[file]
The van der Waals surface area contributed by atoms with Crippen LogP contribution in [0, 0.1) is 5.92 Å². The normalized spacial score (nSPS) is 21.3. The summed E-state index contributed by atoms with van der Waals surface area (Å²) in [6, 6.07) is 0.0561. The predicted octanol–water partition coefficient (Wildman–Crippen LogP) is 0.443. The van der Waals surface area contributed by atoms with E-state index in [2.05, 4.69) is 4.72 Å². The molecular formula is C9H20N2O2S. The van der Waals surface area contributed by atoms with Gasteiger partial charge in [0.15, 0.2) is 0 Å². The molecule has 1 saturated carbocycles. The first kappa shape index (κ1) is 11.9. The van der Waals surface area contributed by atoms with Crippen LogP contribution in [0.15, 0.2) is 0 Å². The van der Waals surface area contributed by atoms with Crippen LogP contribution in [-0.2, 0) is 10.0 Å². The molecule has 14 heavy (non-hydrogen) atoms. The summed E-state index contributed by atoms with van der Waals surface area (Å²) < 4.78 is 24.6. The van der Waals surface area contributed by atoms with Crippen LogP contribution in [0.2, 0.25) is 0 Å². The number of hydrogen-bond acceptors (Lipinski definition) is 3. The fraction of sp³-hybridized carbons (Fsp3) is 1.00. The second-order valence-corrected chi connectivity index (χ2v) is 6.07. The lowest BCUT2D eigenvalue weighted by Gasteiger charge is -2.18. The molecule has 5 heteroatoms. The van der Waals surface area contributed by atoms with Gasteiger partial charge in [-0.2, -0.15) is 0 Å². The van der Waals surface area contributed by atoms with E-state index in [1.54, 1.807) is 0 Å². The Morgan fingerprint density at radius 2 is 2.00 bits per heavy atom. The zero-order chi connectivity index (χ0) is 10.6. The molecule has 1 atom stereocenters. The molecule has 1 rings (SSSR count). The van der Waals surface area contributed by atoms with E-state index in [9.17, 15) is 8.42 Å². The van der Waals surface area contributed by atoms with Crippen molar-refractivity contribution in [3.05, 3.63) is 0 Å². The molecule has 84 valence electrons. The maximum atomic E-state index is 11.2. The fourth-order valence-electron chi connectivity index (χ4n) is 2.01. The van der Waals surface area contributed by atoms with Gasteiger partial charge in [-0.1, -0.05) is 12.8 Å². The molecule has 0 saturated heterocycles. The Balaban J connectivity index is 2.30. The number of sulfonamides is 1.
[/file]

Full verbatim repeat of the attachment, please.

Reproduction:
The van der Waals surface area contributed by atoms with Crippen LogP contribution in [0, 0.1) is 5.92 Å². The normalized spacial score (nSPS) is 21.3. The summed E-state index contributed by atoms with van der Waals surface area (Å²) in [6, 6.07) is 0.0561. The predicted octanol–water partition coefficient (Wildman–Crippen LogP) is 0.443. The van der Waals surface area contributed by atoms with E-state index in [2.05, 4.69) is 4.72 Å². The molecular formula is C9H20N2O2S. The van der Waals surface area contributed by atoms with Gasteiger partial charge in [0.15, 0.2) is 0 Å². The molecule has 1 saturated carbocycles. The first kappa shape index (κ1) is 11.9. The van der Waals surface area contributed by atoms with Crippen LogP contribution in [0.15, 0.2) is 0 Å². The van der Waals surface area contributed by atoms with Crippen LogP contribution in [-0.2, 0) is 10.0 Å². The molecule has 14 heavy (non-hydrogen) atoms. The summed E-state index contributed by atoms with van der Waals surface area (Å²) < 4.78 is 24.6. The van der Waals surface area contributed by atoms with Crippen LogP contribution in [0.2, 0.25) is 0 Å². The number of hydrogen-bond acceptors (Lipinski definition) is 3. The fraction of sp³-hybridized carbons (Fsp3) is 1.00. The second-order valence-corrected chi connectivity index (χ2v) is 6.07. The lowest BCUT2D eigenvalue weighted by Gasteiger charge is -2.18. The molecule has 5 heteroatoms. The van der Waals surface area contributed by atoms with Gasteiger partial charge in [-0.2, -0.15) is 0 Å². The van der Waals surface area contributed by atoms with E-state index in [1.54, 1.807) is 0 Å². The Morgan fingerprint density at radius 2 is 2.00 bits per heavy atom. The zero-order chi connectivity index (χ0) is 10.6. The molecule has 1 atom stereocenters. The molecule has 1 rings (SSSR count). The van der Waals surface area contributed by atoms with E-state index in [9.17, 15) is 8.42 Å². The van der Waals surface area contributed by atoms with Crippen molar-refractivity contribution in [3.05, 3.63) is 0 Å². The molecule has 84 valence electrons. The maximum atomic E-state index is 11.2. The fourth-order valence-electron chi connectivity index (χ4n) is 2.01. The van der Waals surface area contributed by atoms with Gasteiger partial charge in [-0.1, -0.05) is 12.8 Å². The molecule has 0 saturated heterocycles. The Balaban J connectivity index is 2.30. The number of sulfonamides is 1.